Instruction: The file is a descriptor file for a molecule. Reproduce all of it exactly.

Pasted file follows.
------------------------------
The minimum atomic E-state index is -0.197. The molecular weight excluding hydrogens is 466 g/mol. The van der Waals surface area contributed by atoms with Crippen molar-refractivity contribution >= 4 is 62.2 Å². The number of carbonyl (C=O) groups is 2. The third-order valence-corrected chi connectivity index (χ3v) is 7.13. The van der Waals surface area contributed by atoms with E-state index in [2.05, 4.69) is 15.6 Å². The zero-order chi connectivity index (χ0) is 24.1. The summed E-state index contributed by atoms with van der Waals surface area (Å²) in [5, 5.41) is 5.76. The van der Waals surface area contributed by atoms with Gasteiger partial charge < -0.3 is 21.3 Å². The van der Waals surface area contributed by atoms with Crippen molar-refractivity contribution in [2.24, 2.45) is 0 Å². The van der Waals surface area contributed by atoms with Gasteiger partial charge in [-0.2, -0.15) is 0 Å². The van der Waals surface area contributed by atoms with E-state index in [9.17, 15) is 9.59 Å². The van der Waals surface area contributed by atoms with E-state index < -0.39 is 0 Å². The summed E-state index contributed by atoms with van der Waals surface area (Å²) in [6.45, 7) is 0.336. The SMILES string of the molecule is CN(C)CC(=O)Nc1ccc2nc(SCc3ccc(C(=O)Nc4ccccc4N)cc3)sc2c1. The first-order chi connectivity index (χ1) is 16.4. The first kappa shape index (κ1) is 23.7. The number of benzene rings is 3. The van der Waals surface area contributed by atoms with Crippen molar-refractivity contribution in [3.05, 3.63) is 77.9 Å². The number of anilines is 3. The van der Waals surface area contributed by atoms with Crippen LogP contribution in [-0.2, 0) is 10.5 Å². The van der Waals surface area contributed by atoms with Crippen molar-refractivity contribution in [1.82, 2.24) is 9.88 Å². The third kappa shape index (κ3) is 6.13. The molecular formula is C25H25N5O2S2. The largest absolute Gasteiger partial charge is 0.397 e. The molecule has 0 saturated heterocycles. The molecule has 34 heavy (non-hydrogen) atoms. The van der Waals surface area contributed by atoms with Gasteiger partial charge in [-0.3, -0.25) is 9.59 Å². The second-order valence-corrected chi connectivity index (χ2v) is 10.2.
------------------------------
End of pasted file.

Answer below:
The minimum atomic E-state index is -0.197. The molecular weight excluding hydrogens is 466 g/mol. The van der Waals surface area contributed by atoms with Crippen molar-refractivity contribution >= 4 is 62.2 Å². The number of carbonyl (C=O) groups is 2. The third-order valence-corrected chi connectivity index (χ3v) is 7.13. The van der Waals surface area contributed by atoms with E-state index in [2.05, 4.69) is 15.6 Å². The zero-order chi connectivity index (χ0) is 24.1. The summed E-state index contributed by atoms with van der Waals surface area (Å²) in [5, 5.41) is 5.76. The van der Waals surface area contributed by atoms with Gasteiger partial charge < -0.3 is 21.3 Å². The van der Waals surface area contributed by atoms with Crippen molar-refractivity contribution in [2.24, 2.45) is 0 Å². The van der Waals surface area contributed by atoms with Gasteiger partial charge in [-0.2, -0.15) is 0 Å². The van der Waals surface area contributed by atoms with E-state index in [9.17, 15) is 9.59 Å². The van der Waals surface area contributed by atoms with E-state index < -0.39 is 0 Å². The summed E-state index contributed by atoms with van der Waals surface area (Å²) in [6.45, 7) is 0.336. The SMILES string of the molecule is CN(C)CC(=O)Nc1ccc2nc(SCc3ccc(C(=O)Nc4ccccc4N)cc3)sc2c1. The first-order chi connectivity index (χ1) is 16.4. The first kappa shape index (κ1) is 23.7. The number of benzene rings is 3. The van der Waals surface area contributed by atoms with Crippen molar-refractivity contribution in [3.05, 3.63) is 77.9 Å². The number of anilines is 3. The van der Waals surface area contributed by atoms with Crippen LogP contribution in [-0.2, 0) is 10.5 Å². The van der Waals surface area contributed by atoms with Crippen molar-refractivity contribution in [1.82, 2.24) is 9.88 Å². The third kappa shape index (κ3) is 6.13. The molecular formula is C25H25N5O2S2. The largest absolute Gasteiger partial charge is 0.397 e. The molecule has 0 saturated heterocycles. The molecule has 34 heavy (non-hydrogen) atoms. The van der Waals surface area contributed by atoms with Gasteiger partial charge in [-0.3, -0.25) is 9.59 Å². The second-order valence-corrected chi connectivity index (χ2v) is 10.2.